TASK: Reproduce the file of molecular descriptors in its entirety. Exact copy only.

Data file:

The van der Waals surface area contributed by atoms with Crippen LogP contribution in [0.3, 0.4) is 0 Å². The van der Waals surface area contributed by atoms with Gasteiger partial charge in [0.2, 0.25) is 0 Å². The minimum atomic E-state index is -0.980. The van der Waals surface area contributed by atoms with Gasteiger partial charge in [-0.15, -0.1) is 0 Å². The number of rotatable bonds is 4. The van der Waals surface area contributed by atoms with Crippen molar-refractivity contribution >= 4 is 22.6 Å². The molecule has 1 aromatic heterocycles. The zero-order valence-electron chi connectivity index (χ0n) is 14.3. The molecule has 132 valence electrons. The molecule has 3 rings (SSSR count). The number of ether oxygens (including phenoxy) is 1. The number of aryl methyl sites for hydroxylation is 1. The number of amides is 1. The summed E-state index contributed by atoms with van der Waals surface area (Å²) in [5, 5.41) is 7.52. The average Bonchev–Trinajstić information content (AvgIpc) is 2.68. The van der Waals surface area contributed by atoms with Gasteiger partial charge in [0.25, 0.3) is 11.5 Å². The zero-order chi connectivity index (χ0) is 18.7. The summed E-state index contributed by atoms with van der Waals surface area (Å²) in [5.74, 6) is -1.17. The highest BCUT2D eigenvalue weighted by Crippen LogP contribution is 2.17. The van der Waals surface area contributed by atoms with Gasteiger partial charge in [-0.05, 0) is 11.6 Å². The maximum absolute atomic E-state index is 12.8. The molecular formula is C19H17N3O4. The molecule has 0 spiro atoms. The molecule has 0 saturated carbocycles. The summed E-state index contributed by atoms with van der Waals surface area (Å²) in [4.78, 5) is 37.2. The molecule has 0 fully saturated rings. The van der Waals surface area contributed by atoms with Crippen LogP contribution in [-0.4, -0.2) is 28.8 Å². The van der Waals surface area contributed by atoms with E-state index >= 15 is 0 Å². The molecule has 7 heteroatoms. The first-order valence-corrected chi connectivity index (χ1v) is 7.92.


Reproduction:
The van der Waals surface area contributed by atoms with Crippen LogP contribution in [0.3, 0.4) is 0 Å². The van der Waals surface area contributed by atoms with Gasteiger partial charge in [0.2, 0.25) is 0 Å². The minimum atomic E-state index is -0.980. The van der Waals surface area contributed by atoms with Gasteiger partial charge in [-0.15, -0.1) is 0 Å². The number of rotatable bonds is 4. The van der Waals surface area contributed by atoms with Crippen molar-refractivity contribution >= 4 is 22.6 Å². The molecule has 1 aromatic heterocycles. The zero-order valence-electron chi connectivity index (χ0n) is 14.3. The molecule has 132 valence electrons. The molecule has 3 rings (SSSR count). The number of ether oxygens (including phenoxy) is 1. The number of aryl methyl sites for hydroxylation is 1. The number of amides is 1. The summed E-state index contributed by atoms with van der Waals surface area (Å²) in [5, 5.41) is 7.52. The average Bonchev–Trinajstić information content (AvgIpc) is 2.68. The van der Waals surface area contributed by atoms with Gasteiger partial charge in [0.25, 0.3) is 11.5 Å². The zero-order chi connectivity index (χ0) is 18.7. The summed E-state index contributed by atoms with van der Waals surface area (Å²) in [5.74, 6) is -1.17. The highest BCUT2D eigenvalue weighted by Crippen LogP contribution is 2.17. The van der Waals surface area contributed by atoms with Gasteiger partial charge in [-0.05, 0) is 11.6 Å². The maximum absolute atomic E-state index is 12.8. The molecular formula is C19H17N3O4. The molecule has 0 spiro atoms. The molecule has 0 saturated carbocycles. The summed E-state index contributed by atoms with van der Waals surface area (Å²) in [4.78, 5) is 37.2. The molecule has 0 fully saturated rings. The van der Waals surface area contributed by atoms with Crippen LogP contribution in [-0.4, -0.2) is 28.8 Å². The van der Waals surface area contributed by atoms with E-state index >= 15 is 0 Å². The molecule has 7 heteroatoms. The first-order valence-corrected chi connectivity index (χ1v) is 7.92.